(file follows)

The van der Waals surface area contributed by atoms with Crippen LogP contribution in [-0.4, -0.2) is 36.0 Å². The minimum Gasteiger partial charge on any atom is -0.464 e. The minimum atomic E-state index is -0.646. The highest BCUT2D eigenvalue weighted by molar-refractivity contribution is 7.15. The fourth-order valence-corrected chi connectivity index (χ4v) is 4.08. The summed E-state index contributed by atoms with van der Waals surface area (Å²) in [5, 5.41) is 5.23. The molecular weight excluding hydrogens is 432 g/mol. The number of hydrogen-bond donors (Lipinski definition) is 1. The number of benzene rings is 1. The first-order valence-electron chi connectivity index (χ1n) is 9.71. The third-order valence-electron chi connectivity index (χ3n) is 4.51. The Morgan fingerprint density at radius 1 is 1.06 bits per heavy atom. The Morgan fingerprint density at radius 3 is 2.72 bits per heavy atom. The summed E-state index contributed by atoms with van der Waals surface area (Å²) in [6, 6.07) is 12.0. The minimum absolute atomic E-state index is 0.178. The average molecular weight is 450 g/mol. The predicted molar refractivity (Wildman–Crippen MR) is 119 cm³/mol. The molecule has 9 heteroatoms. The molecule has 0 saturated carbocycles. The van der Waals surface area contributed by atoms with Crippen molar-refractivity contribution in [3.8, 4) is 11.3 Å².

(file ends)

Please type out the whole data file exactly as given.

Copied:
The van der Waals surface area contributed by atoms with Crippen LogP contribution in [-0.4, -0.2) is 36.0 Å². The minimum Gasteiger partial charge on any atom is -0.464 e. The minimum atomic E-state index is -0.646. The highest BCUT2D eigenvalue weighted by molar-refractivity contribution is 7.15. The fourth-order valence-corrected chi connectivity index (χ4v) is 4.08. The summed E-state index contributed by atoms with van der Waals surface area (Å²) in [5, 5.41) is 5.23. The molecular weight excluding hydrogens is 432 g/mol. The number of hydrogen-bond donors (Lipinski definition) is 1. The number of benzene rings is 1. The first-order valence-electron chi connectivity index (χ1n) is 9.71. The third-order valence-electron chi connectivity index (χ3n) is 4.51. The Morgan fingerprint density at radius 1 is 1.06 bits per heavy atom. The Morgan fingerprint density at radius 3 is 2.72 bits per heavy atom. The summed E-state index contributed by atoms with van der Waals surface area (Å²) in [6, 6.07) is 12.0. The minimum absolute atomic E-state index is 0.178. The average molecular weight is 450 g/mol. The predicted molar refractivity (Wildman–Crippen MR) is 119 cm³/mol. The molecule has 9 heteroatoms. The molecule has 0 saturated carbocycles. The van der Waals surface area contributed by atoms with Crippen molar-refractivity contribution in [3.8, 4) is 11.3 Å².